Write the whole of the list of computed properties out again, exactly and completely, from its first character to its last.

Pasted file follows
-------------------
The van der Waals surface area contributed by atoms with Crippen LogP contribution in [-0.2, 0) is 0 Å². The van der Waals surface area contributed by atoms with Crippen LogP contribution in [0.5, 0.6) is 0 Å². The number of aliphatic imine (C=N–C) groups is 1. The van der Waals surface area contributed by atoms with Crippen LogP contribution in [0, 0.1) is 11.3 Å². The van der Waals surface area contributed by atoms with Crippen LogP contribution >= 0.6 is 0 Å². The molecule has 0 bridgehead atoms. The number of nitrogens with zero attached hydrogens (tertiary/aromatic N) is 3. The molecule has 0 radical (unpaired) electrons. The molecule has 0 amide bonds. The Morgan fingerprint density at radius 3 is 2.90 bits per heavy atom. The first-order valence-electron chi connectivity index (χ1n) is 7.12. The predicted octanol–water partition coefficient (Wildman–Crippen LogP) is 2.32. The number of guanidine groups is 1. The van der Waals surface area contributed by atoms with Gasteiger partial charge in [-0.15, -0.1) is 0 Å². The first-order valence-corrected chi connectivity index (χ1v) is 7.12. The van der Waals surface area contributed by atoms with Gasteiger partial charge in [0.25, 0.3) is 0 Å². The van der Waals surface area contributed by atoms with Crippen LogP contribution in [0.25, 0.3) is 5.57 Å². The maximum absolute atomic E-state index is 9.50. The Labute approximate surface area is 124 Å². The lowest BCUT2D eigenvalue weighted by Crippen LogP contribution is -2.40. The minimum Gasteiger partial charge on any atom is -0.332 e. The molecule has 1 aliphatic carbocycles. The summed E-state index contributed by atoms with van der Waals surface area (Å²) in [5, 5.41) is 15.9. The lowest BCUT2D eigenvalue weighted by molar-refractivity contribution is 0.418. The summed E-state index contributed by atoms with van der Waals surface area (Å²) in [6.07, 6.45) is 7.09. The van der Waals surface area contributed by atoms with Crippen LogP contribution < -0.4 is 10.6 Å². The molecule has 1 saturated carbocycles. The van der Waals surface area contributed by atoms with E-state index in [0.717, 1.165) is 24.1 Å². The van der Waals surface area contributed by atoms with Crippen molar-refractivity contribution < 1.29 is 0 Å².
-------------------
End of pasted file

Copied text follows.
The van der Waals surface area contributed by atoms with Crippen LogP contribution in [-0.2, 0) is 0 Å². The van der Waals surface area contributed by atoms with Crippen LogP contribution in [0.5, 0.6) is 0 Å². The number of aliphatic imine (C=N–C) groups is 1. The van der Waals surface area contributed by atoms with Crippen LogP contribution in [0, 0.1) is 11.3 Å². The van der Waals surface area contributed by atoms with Crippen LogP contribution >= 0.6 is 0 Å². The molecule has 0 bridgehead atoms. The number of nitrogens with zero attached hydrogens (tertiary/aromatic N) is 3. The molecule has 0 radical (unpaired) electrons. The molecule has 0 amide bonds. The Morgan fingerprint density at radius 3 is 2.90 bits per heavy atom. The first-order valence-electron chi connectivity index (χ1n) is 7.12. The predicted octanol–water partition coefficient (Wildman–Crippen LogP) is 2.32. The number of guanidine groups is 1. The van der Waals surface area contributed by atoms with Gasteiger partial charge in [-0.15, -0.1) is 0 Å². The first-order valence-corrected chi connectivity index (χ1v) is 7.12. The van der Waals surface area contributed by atoms with Gasteiger partial charge in [0.25, 0.3) is 0 Å². The van der Waals surface area contributed by atoms with Crippen LogP contribution in [0.25, 0.3) is 5.57 Å². The maximum absolute atomic E-state index is 9.50. The Labute approximate surface area is 124 Å². The lowest BCUT2D eigenvalue weighted by Crippen LogP contribution is -2.40. The minimum Gasteiger partial charge on any atom is -0.332 e. The molecule has 1 aliphatic carbocycles. The summed E-state index contributed by atoms with van der Waals surface area (Å²) in [5, 5.41) is 15.9. The lowest BCUT2D eigenvalue weighted by molar-refractivity contribution is 0.418. The summed E-state index contributed by atoms with van der Waals surface area (Å²) in [6.07, 6.45) is 7.09. The van der Waals surface area contributed by atoms with Crippen LogP contribution < -0.4 is 10.6 Å². The molecule has 1 saturated carbocycles. The van der Waals surface area contributed by atoms with E-state index in [0.717, 1.165) is 24.1 Å². The van der Waals surface area contributed by atoms with Crippen molar-refractivity contribution < 1.29 is 0 Å².